The Quite Interesting Thread

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The Quite Interesting Thread

Post  Alquiel on Thu 22 Apr 2010, 09:14

We have a Factoid Man. Would seem a shame not to use him. So here's a thread for all those quite interesting but odd facts that you may come across and want to share with people. We may be seeing a lot of Colt here....

Anyway, I'll start the proceedings with a little factoid about spiders. As you may be aware, the female of the species is generally much larger than the male - and will quite often like to post-coitally munch on her mate once the job's over and done. So when it comes to the male getting in there, doing his bit for spiderdom, and extracting himself swiftly in once piece, a few species have learned some neat tricks.

Some have taken to catching a fly, wrapping it up in a ball of webbing, and presenting it to their would be conquest. She takes it, starts unwrapping it, they get in there, do the business while she's busy, and nip off while she's finishing her "box of chocolates". Very crafty.

But....it's not as crafty as some species which have learned that they don't even need the fly, but simply present their potential mate with a ball of nothing but web, before getting in there, doing the business and nipping off before she finds that she's been presented with a beautifully wrapped but empty box of chocolates.

Here endeth my factoid. Colt?
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Re: The Quite Interesting Thread

Post  Erc on Sun 25 Apr 2010, 21:23

This is too much to get into for me, I'll just lose myself completely. So I'll let Richard Feynman do the talking.

Part 1

Part 2


Mind blown.
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Once upon a time...

Post  Colt on Mon 26 Apr 2010, 06:59

(As Alquiel will know, this was inevitably going to be my starting point. It is rather more of a rant than a factoid, but maybe you'll find it interesting, if rabidly biased.)


Once upon a time there was a bear. Like all bears it was an omnivore, eating a bit of whatever it could find. This bear would eat plants, fish, carrion and fruits. However the area that it lived in had one type of plant that grew far more abundantly than any other, a big tall sort of grass. Carrion was rare, fish difficult to catch, and fruit scarce, so it came to rely more and more on this one type of plant.

Over time its molars became bigger, and its jaw muscles became stronger, because it had to chew and chew to break down the plant. This gave it a big round face. In addition, because the plant had so little energy, the bear had to slow down, do less, move less, and developed a big tummy to keep all the chewed plant stuff in.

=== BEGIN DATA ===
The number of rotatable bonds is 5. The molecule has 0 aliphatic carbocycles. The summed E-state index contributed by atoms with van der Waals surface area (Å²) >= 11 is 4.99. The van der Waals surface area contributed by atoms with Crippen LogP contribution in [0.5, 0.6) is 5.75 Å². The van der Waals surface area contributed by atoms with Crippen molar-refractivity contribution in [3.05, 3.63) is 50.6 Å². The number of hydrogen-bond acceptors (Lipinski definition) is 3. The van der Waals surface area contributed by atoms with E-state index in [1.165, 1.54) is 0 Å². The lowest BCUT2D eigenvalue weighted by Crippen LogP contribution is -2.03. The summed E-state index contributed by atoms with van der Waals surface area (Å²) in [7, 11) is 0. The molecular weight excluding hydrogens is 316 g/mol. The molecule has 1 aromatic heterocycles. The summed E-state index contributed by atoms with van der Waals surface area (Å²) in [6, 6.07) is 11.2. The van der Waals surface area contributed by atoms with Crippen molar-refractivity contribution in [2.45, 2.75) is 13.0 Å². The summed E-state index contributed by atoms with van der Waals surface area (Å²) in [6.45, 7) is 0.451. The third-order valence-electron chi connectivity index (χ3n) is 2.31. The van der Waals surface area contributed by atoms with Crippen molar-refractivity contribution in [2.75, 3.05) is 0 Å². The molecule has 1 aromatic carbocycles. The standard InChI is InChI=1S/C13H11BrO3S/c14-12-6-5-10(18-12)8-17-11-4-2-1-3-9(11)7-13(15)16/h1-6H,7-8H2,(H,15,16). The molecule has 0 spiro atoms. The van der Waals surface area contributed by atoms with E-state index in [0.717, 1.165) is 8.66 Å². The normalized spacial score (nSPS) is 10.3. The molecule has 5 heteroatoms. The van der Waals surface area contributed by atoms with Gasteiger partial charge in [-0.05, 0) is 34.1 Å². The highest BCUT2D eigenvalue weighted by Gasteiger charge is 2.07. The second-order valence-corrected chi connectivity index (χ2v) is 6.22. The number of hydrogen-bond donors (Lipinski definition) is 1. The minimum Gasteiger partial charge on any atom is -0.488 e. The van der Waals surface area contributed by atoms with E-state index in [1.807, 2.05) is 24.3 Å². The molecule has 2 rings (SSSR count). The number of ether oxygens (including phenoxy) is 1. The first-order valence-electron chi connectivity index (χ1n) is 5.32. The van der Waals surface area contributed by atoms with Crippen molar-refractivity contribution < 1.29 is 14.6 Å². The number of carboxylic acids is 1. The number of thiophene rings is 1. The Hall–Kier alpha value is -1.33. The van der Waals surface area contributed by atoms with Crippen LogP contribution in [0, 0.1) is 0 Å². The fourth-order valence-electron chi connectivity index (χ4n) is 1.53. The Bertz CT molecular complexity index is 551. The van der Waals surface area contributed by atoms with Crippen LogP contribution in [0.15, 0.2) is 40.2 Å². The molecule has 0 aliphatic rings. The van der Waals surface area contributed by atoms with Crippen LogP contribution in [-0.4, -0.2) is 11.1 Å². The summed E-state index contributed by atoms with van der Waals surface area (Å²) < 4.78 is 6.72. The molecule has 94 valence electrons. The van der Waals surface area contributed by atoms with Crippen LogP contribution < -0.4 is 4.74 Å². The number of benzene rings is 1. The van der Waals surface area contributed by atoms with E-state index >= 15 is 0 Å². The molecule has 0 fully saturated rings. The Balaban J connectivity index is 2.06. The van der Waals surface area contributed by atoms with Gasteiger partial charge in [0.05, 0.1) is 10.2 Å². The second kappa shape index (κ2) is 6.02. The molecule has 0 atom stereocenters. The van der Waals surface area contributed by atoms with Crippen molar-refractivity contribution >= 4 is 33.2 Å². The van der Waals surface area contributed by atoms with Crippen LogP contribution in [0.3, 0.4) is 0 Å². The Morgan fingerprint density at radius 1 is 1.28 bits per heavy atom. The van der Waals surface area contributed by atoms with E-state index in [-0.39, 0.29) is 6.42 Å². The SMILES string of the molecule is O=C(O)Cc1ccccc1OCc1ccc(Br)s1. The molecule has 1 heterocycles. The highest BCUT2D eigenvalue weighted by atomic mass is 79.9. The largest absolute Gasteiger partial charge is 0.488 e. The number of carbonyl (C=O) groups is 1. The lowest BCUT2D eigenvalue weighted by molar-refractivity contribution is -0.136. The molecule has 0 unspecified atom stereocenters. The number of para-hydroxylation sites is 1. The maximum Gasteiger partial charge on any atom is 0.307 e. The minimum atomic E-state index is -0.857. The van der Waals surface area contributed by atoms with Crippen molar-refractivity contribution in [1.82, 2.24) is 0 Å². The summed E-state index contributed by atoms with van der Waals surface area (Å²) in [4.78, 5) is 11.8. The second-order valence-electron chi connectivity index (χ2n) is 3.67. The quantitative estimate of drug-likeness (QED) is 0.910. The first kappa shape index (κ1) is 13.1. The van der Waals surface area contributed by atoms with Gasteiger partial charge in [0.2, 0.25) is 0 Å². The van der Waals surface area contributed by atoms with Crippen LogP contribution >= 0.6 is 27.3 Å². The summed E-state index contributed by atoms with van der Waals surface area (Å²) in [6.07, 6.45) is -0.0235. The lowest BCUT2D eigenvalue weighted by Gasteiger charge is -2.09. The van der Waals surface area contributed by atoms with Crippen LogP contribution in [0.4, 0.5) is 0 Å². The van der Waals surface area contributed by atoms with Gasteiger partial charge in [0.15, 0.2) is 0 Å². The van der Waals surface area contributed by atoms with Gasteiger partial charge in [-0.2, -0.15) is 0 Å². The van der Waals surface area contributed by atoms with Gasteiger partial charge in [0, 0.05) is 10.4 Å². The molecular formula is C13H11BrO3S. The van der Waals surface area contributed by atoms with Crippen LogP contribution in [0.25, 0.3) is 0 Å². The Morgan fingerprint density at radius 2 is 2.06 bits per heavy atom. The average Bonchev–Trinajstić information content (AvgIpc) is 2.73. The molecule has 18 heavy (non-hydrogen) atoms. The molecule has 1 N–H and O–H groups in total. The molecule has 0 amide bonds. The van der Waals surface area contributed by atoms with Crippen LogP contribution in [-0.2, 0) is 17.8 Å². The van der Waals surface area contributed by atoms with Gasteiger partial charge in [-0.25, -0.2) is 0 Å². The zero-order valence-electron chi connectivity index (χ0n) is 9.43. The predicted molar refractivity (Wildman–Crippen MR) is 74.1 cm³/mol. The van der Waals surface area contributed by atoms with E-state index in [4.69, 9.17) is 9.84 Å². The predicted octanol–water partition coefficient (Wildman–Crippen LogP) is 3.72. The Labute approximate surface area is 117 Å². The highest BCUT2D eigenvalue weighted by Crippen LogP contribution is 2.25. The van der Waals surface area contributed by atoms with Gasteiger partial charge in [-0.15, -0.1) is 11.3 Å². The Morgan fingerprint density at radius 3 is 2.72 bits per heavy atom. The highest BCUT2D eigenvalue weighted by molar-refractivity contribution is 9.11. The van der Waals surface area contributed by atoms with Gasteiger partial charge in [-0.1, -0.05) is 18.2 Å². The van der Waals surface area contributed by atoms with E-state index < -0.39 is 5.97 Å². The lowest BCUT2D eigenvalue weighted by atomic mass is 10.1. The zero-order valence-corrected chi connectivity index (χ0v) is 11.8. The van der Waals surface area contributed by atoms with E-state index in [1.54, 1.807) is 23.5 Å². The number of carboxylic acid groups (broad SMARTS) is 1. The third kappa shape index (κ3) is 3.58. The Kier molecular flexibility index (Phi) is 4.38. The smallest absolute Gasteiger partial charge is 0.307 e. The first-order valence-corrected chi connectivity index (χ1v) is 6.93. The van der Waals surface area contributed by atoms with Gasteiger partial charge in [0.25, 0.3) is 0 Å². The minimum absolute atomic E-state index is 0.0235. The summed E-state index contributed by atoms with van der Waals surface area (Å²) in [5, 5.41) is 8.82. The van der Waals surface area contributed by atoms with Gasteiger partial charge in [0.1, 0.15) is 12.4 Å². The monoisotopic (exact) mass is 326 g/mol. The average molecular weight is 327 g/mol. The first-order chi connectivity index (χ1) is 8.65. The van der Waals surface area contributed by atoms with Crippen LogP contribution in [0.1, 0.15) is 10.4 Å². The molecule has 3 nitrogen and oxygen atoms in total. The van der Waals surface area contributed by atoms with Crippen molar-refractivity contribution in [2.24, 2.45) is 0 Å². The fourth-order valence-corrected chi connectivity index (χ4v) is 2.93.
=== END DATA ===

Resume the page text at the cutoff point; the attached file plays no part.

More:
The outside of the thick stems was so low in nutrition, and so hard to eat, that the bear preferred it when he could strip the outer layers off. This could have been tricky to do - bear paws have no thumbs. Fortunately, though, he had been working on a thumb for some time, because it was useful for grasping branches and food and so on. He had allowed a sesamoid bone of his wrist to stick out a ways. It now proved exceptionally useful for holding and stripping the plant. This was clearly a step forward he thought.

But still he had no energy. He’d eat and eat all day, but was so tired he could do little more than mooch slowly to the next bit of big grass. In order to keep going at all he basically had to keep his tummy full, gurgling away. Indigestion was a daily problem.

He saw less of his friends and relatives, because socialising was too energetic, although he’d occasionally pee a hello on the borders of his land. Sex was way too much for him, and he dated less and less. The females seemed less interested too, though he thought this was partly because the young were born so small and seemed to take so long to grow up.

Eventually Man found the land of the bear. They called him a Giant Panda. He seemed to eat nothing but bamboo, which they found odd, because he was, after all, a bear, a carnivore. But they loved him for his round face, his strong black and white colouring, his big tummied cuddliness, and his slow, thoughtful, ambling gait.